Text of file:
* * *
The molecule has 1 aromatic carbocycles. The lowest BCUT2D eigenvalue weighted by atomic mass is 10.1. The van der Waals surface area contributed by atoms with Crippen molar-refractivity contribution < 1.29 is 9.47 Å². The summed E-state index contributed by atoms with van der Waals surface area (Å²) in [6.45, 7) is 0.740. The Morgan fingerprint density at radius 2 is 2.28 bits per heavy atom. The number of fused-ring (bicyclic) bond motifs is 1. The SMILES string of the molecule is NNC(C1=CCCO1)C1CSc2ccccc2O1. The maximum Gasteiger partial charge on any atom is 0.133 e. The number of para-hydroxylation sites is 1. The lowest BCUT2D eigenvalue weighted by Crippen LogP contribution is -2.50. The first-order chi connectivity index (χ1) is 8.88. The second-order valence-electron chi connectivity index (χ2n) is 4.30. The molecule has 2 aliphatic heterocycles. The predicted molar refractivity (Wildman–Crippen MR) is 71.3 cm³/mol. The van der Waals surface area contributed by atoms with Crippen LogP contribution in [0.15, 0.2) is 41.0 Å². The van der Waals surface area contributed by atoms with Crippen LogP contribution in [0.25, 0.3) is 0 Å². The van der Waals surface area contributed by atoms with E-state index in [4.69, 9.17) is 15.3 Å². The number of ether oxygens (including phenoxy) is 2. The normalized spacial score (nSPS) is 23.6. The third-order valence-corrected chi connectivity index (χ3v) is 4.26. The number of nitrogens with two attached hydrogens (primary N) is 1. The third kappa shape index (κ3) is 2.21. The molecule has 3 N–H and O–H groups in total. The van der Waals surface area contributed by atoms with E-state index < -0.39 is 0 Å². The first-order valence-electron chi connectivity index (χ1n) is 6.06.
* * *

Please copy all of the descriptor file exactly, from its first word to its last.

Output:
The molecule has 1 aromatic carbocycles. The lowest BCUT2D eigenvalue weighted by atomic mass is 10.1. The van der Waals surface area contributed by atoms with Crippen molar-refractivity contribution < 1.29 is 9.47 Å². The summed E-state index contributed by atoms with van der Waals surface area (Å²) in [6.45, 7) is 0.740. The Morgan fingerprint density at radius 2 is 2.28 bits per heavy atom. The number of fused-ring (bicyclic) bond motifs is 1. The SMILES string of the molecule is NNC(C1=CCCO1)C1CSc2ccccc2O1. The maximum Gasteiger partial charge on any atom is 0.133 e. The number of para-hydroxylation sites is 1. The lowest BCUT2D eigenvalue weighted by Crippen LogP contribution is -2.50. The first-order chi connectivity index (χ1) is 8.88. The second-order valence-electron chi connectivity index (χ2n) is 4.30. The molecule has 2 aliphatic heterocycles. The predicted molar refractivity (Wildman–Crippen MR) is 71.3 cm³/mol. The van der Waals surface area contributed by atoms with Crippen LogP contribution in [0.15, 0.2) is 41.0 Å². The van der Waals surface area contributed by atoms with Crippen LogP contribution in [0.25, 0.3) is 0 Å². The van der Waals surface area contributed by atoms with E-state index in [4.69, 9.17) is 15.3 Å². The number of ether oxygens (including phenoxy) is 2. The normalized spacial score (nSPS) is 23.6. The third-order valence-corrected chi connectivity index (χ3v) is 4.26. The number of nitrogens with two attached hydrogens (primary N) is 1. The third kappa shape index (κ3) is 2.21. The molecule has 3 N–H and O–H groups in total. The van der Waals surface area contributed by atoms with E-state index < -0.39 is 0 Å². The first-order valence-electron chi connectivity index (χ1n) is 6.06.